- Leathers, Mark
The Graduate School University of Maine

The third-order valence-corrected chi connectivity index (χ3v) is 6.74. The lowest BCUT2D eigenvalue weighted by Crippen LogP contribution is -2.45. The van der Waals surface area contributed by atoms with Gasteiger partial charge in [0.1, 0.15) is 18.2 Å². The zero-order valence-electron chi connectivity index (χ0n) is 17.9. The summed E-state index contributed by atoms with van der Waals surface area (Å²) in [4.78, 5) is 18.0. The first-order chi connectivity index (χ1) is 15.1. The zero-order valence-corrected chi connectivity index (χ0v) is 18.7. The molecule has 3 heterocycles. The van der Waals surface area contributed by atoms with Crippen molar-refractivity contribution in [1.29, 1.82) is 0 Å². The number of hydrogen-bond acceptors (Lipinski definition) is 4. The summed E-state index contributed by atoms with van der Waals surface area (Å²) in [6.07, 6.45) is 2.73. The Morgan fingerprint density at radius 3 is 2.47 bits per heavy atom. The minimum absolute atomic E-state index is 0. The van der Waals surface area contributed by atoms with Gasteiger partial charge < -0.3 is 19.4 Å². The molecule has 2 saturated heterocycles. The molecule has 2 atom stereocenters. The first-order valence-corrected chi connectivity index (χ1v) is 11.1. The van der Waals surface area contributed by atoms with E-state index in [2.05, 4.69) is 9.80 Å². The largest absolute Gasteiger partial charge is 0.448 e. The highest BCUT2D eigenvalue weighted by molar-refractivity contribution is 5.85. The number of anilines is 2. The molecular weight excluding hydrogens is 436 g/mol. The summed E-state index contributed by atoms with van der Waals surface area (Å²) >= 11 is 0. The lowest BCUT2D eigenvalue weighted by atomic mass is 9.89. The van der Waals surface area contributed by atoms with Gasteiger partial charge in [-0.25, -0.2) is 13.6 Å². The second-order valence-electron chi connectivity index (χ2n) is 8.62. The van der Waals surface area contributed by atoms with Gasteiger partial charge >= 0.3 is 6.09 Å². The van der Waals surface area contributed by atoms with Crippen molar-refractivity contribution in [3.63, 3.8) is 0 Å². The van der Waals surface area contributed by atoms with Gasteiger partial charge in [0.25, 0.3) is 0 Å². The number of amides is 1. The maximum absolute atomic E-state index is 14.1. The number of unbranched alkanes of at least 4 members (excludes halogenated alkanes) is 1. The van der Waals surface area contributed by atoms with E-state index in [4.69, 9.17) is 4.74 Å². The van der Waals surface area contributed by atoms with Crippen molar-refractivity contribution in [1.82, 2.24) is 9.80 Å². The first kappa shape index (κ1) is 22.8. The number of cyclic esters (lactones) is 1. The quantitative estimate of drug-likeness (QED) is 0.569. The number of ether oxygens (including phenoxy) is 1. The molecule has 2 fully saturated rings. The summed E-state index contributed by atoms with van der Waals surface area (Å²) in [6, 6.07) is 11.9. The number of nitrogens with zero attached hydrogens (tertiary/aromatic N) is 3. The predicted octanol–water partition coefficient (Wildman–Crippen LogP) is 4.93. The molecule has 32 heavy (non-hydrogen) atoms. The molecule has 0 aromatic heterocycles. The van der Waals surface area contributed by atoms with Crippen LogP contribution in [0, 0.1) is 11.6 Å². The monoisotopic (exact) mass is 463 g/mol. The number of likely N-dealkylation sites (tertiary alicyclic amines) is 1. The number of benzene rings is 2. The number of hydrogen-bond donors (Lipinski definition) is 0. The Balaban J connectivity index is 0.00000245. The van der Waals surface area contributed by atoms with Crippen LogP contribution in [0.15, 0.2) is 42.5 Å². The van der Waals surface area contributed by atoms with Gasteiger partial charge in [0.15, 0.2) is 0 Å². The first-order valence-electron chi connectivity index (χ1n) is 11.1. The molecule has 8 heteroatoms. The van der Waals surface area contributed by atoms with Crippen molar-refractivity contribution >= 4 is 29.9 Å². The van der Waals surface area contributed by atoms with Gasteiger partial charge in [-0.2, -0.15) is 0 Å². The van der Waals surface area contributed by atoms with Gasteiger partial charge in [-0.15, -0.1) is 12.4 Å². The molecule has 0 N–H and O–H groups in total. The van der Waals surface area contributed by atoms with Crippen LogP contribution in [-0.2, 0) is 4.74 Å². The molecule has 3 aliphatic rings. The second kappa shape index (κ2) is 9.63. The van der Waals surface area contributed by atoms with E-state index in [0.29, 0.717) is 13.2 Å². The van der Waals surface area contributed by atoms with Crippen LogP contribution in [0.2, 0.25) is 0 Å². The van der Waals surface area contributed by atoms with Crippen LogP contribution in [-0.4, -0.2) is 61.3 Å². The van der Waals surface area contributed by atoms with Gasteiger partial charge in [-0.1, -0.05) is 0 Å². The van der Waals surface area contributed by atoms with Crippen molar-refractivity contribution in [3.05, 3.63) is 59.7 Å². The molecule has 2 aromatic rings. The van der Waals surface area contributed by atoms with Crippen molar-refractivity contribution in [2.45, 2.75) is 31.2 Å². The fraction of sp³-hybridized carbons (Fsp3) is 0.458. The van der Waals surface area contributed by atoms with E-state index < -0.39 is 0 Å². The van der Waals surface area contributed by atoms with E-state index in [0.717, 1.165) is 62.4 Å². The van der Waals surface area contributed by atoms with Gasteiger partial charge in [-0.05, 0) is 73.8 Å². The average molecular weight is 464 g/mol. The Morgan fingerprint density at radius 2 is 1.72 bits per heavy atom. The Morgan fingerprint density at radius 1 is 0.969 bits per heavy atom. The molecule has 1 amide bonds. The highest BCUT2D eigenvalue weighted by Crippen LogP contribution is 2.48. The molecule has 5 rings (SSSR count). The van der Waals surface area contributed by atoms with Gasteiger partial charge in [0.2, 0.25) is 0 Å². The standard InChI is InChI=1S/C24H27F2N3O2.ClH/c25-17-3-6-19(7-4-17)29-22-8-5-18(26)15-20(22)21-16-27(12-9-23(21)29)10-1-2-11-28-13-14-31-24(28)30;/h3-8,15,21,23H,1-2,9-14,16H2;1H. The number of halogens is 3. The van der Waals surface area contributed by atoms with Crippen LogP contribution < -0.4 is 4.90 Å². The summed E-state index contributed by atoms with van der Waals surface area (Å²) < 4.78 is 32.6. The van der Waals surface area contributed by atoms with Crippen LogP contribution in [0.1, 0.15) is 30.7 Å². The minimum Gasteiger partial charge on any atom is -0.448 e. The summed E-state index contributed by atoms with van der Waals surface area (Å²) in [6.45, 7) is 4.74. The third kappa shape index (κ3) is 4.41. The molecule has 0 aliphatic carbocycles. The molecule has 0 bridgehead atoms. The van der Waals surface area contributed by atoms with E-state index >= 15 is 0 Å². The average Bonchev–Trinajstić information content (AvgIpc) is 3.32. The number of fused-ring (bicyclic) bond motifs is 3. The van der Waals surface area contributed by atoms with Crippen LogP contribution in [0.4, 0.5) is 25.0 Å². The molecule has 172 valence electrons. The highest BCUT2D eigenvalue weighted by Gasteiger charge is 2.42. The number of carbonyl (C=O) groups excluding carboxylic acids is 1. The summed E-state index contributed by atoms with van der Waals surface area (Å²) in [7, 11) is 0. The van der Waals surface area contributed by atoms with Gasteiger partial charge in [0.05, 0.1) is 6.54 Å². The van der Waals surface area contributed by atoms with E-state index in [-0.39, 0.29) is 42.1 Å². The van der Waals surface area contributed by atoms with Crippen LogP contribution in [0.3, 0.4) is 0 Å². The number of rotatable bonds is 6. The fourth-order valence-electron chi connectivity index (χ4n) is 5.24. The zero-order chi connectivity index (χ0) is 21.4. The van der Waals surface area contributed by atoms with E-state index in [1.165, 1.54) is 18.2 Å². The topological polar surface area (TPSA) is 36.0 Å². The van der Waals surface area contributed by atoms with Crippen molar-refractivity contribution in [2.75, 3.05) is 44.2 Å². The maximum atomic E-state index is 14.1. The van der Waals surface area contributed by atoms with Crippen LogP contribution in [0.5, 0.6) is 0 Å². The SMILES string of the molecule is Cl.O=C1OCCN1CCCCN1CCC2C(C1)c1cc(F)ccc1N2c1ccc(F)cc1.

Maine has a valuable northern hardwood resource that is considered to be underutilized. Effective utilization of this resource requires an understanding of a site's capability to grow trees. Height development of sugar maple (Acer saccharum) was examined due to its high commercial value and occurrence across a wide range of site classes. A stem analysis site index study was done on forty mature sugar maple trees in western Maine. Sample trees were obtained from four different soil based habitat types. Age and height measurements were taken from discs at two meter increments. Trees were screened for evidence of suppression and a sub-sample of unsuppressed trees was retained to examine height development. Site index curves were produced using a modified form of the Chapman-Richards model. This model was further refined to fit the age/height data from each habitat, and growth by habitat was compared. Periods of free growth in the suppressed sub-sample were matched to the height model, ad adjusted for suppression. Height development and site index were compared among habitat type, slope position, and drainage class and no significant differences were found.